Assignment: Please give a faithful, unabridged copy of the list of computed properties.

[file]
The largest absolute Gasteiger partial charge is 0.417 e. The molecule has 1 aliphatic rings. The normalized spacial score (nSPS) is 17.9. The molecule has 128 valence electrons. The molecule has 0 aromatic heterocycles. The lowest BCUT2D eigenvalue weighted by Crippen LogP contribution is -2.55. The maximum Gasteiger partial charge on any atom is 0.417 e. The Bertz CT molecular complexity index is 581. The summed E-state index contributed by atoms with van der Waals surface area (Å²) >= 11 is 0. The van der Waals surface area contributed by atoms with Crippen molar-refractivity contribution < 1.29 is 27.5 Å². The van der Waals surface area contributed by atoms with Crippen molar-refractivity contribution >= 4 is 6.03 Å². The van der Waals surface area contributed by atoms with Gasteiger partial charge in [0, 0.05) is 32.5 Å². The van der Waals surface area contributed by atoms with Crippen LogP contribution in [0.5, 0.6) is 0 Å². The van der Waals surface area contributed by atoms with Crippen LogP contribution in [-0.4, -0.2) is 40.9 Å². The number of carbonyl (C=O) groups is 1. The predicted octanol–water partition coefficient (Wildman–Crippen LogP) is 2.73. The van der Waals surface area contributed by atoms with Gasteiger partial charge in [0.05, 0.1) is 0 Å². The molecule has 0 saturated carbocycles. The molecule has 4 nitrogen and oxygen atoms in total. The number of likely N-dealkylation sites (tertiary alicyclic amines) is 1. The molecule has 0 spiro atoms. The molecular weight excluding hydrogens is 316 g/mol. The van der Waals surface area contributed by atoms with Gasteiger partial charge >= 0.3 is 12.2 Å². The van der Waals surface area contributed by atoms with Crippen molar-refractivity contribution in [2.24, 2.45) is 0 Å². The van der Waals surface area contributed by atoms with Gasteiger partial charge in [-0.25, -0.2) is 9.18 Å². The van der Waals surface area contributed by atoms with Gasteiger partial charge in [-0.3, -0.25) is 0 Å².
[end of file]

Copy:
The largest absolute Gasteiger partial charge is 0.417 e. The molecule has 1 aliphatic rings. The normalized spacial score (nSPS) is 17.9. The molecule has 128 valence electrons. The molecule has 0 aromatic heterocycles. The lowest BCUT2D eigenvalue weighted by Crippen LogP contribution is -2.55. The maximum Gasteiger partial charge on any atom is 0.417 e. The Bertz CT molecular complexity index is 581. The summed E-state index contributed by atoms with van der Waals surface area (Å²) >= 11 is 0. The van der Waals surface area contributed by atoms with Crippen molar-refractivity contribution < 1.29 is 27.5 Å². The van der Waals surface area contributed by atoms with Crippen molar-refractivity contribution >= 4 is 6.03 Å². The van der Waals surface area contributed by atoms with Gasteiger partial charge in [0, 0.05) is 32.5 Å². The van der Waals surface area contributed by atoms with Crippen LogP contribution in [0.5, 0.6) is 0 Å². The van der Waals surface area contributed by atoms with Crippen LogP contribution in [-0.4, -0.2) is 40.9 Å². The number of carbonyl (C=O) groups is 1. The predicted octanol–water partition coefficient (Wildman–Crippen LogP) is 2.73. The van der Waals surface area contributed by atoms with Gasteiger partial charge in [0.05, 0.1) is 0 Å². The molecule has 0 saturated carbocycles. The molecule has 4 nitrogen and oxygen atoms in total. The number of likely N-dealkylation sites (tertiary alicyclic amines) is 1. The molecule has 0 spiro atoms. The molecular weight excluding hydrogens is 316 g/mol. The van der Waals surface area contributed by atoms with Gasteiger partial charge >= 0.3 is 12.2 Å². The van der Waals surface area contributed by atoms with Crippen molar-refractivity contribution in [2.24, 2.45) is 0 Å². The van der Waals surface area contributed by atoms with Gasteiger partial charge in [-0.25, -0.2) is 9.18 Å². The van der Waals surface area contributed by atoms with Gasteiger partial charge in [-0.3, -0.25) is 0 Å².